I have to agree.
Although there are many frameworks today, there are only a few that truly deserve recognition. I've experimented with a few, and thought that it would be good to have a formal review of the top libraries.
I only consider myself to be a professional at one: jQuery, so beyond that, I will need some help. I've built whole applications in jQuery, so I know its power better than most.
This has got to be one of the coolest things going. Although it is somewhat bloated compared to some of the other frameworks, it has some very innovative ideas in it, and offers some of the richest user interfaces anywhere. Yahoo Maps is a work of genius, and is a testament to the power of this library.
This is one of the oldest libraries in existence, and was the most widely used one, until jQuery came along. It is impossible to talk about Prototype without mentioning Scriptaculous
, which is of course Prototypes user interface library.
Prototype is extremely important in the history of frameworks, and I think of it as the granddaddy of many of the younger ones. Many newer libraries based their systems off of its ideas. The way jQuery selects the DOM is basically an improvement of the Prototype system. I've read online tutorials by John Resig
, the creator of jQuery, and he often gives Prototype examples in his scripts. It is definitely worth studying because of how widely used it still is.
Here is a one-line suckerfish-style dropdown that I invented (the rest is being controlled by the CSS document):
Everything in jQuery is chained to the "global object" that can be expressed either as $ or jQuery. YUI does a similar thing with the YAHOO global object, by making everything a product of a chain to its object, to prevent the functions(or methods) from clouding the global namespace. jQuery's user-interface library is called jQuery UI.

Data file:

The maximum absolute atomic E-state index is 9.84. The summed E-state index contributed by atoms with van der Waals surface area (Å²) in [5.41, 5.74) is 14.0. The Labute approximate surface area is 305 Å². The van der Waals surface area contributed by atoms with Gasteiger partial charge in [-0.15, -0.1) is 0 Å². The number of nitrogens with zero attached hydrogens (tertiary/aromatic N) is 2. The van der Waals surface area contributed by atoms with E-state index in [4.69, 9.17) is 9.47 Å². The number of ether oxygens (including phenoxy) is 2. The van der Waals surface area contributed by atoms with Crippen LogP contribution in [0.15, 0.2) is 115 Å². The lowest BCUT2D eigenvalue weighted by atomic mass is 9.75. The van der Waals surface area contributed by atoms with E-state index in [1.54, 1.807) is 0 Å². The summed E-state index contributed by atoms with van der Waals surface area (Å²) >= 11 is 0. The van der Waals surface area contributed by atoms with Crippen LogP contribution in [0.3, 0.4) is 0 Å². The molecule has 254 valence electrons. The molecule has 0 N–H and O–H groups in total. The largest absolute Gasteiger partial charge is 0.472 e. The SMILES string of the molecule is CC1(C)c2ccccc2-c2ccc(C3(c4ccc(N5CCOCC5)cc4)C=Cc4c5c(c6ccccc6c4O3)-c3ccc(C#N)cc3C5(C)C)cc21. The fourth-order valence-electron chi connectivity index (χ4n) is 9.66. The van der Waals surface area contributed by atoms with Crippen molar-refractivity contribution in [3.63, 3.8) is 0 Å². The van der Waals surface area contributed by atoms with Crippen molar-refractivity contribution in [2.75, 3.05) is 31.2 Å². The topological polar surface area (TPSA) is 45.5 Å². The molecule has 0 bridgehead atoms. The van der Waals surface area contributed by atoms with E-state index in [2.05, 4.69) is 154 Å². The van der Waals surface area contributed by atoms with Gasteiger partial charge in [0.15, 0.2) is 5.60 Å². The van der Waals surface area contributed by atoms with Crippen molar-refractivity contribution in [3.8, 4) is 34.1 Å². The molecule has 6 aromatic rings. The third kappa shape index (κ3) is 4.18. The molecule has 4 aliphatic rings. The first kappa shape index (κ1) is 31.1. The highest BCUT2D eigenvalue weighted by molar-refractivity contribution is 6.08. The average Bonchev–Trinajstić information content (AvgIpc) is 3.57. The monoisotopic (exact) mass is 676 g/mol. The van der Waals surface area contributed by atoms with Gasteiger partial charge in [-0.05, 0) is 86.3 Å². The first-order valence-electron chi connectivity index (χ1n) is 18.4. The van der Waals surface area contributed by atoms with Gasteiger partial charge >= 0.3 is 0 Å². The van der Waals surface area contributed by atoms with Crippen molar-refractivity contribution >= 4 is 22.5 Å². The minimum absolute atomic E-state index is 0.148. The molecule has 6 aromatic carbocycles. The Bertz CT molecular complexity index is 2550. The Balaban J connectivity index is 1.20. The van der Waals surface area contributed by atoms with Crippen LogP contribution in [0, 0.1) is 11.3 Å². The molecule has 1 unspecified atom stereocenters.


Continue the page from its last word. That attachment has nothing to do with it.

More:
Also a very compact library, with a rich, object oriented structure, I don't know very much about this system, though it has a lot of popularity on Webmaster-Talk. I'll have to leave it to VirtuosiMedia to explain this one, as he seems to be the resident expert.
Unfortunately it isn't very well documented, though it obviously has a very high-level codebase. I'm interested in studying it because of the fanfare it has around here. I like that it is so compact.
I shouldn't have put this one so far down the list. Although it is not as small as the lightest ones here, it is still small(about 26K Gzipped), and has a very good reputation for running high powered applications.
Dojo has also made a lot of headway recently into mobile applications. I don't know very much about the mobile version, but I heard its code is really small.
I wish I knew more about this library. It is considered to be one of the most important ones around. Dojo's user interface libary is called Dijit
This one almost didn't make the list, but I think it is an important framework, and it has been growing in popularity. This is one I have experimented with, and it is completely different from most other libraries, which are usually a core codebase with an optional user-interface library. Prototype has Scriptaculous, jQuery has jQuery UI, etc. ExtJS is different, because it is really only meant to be used as a UI library. Although it does have a relatively lightweight core, the core is not very useful without the UI libary. I don't like the way it does event handling or DOM selection, which is why it almost didn't make the list.
ExtJS is made for building table-based, spreadsheet-like web applications. Almost everything you will build in an ExtJS application will be inside of their specially functioning table. It has some very cool features for nesting functionality inside tables in a way that imitates desktop applications. I think this library could be vastly improved, but it has huge potential, that is why I put it on the list.
That does it for the list. Only 7. If anyone thinks the list is too short (or too long?), please feel free to tell me I'm wrong.
Here is a summary of the node selection of a few of the most important libaries as found on a shared slide found here
- jQuery is based entirely around node selection
- Prototype has node selection as a key API
- YUI and Dojo just have getElementsByClassName